Trump pledges to help Chinese phone maker that was hurt by sanctions

Trump pledges to help Chinese phone maker that was hurt by sanctions

"President Xi of China, and I, are working together to give massive Chinese phone company, ZTE, a way to get back into business, fast", the president first wrote about the company on Twitter. Too many jobs in China lost.

President Donald Trump's surprise Sunday directive to his Commerce Department to back off an earlier decision and help Chinese telecom giant ZTE Corp. was the opposite of what two of his cabinet secretaries urged in 2016 when they were members of Congress.

President Donald Trump on Sunday indicated he would intervene on behalf of a Chinese telecommunications company that was previously accused of lying to federal regulators and sanctioned a year ago by the Commerce Department for selling equipment to North Korea and Iran.

The department last month banned shipments of USA technology to ZTE for seven years, saying the company had failed to reprimand employees who violated US trade controls on Iran and North Korea.

Then, of course, the President is involved in an aggressive trade dispute with China, which, on the US side, included tariffs on about $60 billion of Chinese goods, the bulk of which were focused on the high-tech industry.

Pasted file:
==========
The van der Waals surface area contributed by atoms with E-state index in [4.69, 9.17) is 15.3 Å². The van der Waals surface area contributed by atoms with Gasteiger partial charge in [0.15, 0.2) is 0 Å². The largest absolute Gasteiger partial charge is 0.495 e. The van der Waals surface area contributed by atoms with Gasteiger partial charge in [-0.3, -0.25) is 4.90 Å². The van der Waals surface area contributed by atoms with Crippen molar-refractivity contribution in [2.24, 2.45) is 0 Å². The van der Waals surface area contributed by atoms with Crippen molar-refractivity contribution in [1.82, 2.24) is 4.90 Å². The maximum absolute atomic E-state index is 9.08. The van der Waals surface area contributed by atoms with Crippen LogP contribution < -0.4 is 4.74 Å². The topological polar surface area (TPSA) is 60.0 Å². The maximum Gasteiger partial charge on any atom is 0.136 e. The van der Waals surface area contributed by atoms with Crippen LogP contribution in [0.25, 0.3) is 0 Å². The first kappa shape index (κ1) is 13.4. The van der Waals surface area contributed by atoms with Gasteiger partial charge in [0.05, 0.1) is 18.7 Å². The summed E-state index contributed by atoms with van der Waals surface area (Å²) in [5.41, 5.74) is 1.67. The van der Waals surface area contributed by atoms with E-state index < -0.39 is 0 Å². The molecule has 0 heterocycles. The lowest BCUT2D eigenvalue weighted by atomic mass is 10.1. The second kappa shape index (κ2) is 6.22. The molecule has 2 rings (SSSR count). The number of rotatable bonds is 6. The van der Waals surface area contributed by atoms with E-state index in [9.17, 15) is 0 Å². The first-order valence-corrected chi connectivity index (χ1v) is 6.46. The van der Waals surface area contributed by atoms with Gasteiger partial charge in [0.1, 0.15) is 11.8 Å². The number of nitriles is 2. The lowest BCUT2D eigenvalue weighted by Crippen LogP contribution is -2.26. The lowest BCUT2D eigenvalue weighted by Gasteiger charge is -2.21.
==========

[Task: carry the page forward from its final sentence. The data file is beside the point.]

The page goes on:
For critics worrying about a trade war between Washington and Beijing, the president added a bit of advice - "But be cool, it will all work out!"

ZTE's fiber-optic networks depend on U.S. components and its cheap smartphones sold en masse overseas are powered by USA chips and the Android operating system.

Commerce Secretary Wilbur Ross last month accused ZTE of misleading the Department of Commerce and warned, "This egregious behavior can not be ignored".

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At the Beijing talks, the Trump administration handed China a list of hard-line demands that trade experts said could make it even more hard to resolve the trade disputes.

"Imagine how the United States would feel if China had the power to crush one of our major corporations and make it go out of business", Reade said.

One 2012 congressional report about ZTE and Huawei, another huge Chinese tech company, said the companies "cannot be trusted to be free of foreign state influence and thus pose a security threat to the United States and to our systems". "China may now have strengthened its desire to get out from a under a scenario where the United States can do that again".

Another Chinese manufacturer, Huawei, is also under fire in the US.

Other experts said Trump's policy reversal was unprecedented.

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ZTE suppliers including Acacia, Oclaro, Lumentum Holdings, Finisar, Inphi and Fabrinet, all fell sharply after the ban was announced.

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